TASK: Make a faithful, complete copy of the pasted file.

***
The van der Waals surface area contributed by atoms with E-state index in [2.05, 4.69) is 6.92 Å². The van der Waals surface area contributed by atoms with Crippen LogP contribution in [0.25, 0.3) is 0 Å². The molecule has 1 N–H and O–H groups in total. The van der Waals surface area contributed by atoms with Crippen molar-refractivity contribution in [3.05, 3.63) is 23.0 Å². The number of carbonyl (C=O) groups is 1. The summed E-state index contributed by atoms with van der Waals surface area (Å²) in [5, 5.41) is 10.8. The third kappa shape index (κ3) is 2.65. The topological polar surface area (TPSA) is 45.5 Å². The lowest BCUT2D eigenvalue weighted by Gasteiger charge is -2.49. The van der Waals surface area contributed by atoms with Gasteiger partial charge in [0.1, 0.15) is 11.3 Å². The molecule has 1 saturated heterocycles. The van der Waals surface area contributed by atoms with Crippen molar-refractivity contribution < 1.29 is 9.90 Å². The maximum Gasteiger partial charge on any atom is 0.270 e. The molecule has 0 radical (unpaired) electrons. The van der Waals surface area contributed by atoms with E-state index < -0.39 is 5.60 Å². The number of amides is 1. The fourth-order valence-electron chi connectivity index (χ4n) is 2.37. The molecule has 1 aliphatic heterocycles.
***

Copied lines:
The van der Waals surface area contributed by atoms with E-state index in [2.05, 4.69) is 6.92 Å². The van der Waals surface area contributed by atoms with Crippen LogP contribution in [0.25, 0.3) is 0 Å². The molecule has 1 N–H and O–H groups in total. The van der Waals surface area contributed by atoms with Crippen molar-refractivity contribution in [3.05, 3.63) is 23.0 Å². The number of carbonyl (C=O) groups is 1. The summed E-state index contributed by atoms with van der Waals surface area (Å²) in [5, 5.41) is 10.8. The third kappa shape index (κ3) is 2.65. The topological polar surface area (TPSA) is 45.5 Å². The lowest BCUT2D eigenvalue weighted by Gasteiger charge is -2.49. The van der Waals surface area contributed by atoms with Gasteiger partial charge in [0.1, 0.15) is 11.3 Å². The molecule has 1 saturated heterocycles. The van der Waals surface area contributed by atoms with Crippen molar-refractivity contribution < 1.29 is 9.90 Å². The maximum Gasteiger partial charge on any atom is 0.270 e. The molecule has 0 radical (unpaired) electrons. The van der Waals surface area contributed by atoms with E-state index < -0.39 is 5.60 Å². The number of amides is 1. The fourth-order valence-electron chi connectivity index (χ4n) is 2.37. The molecule has 1 aliphatic heterocycles.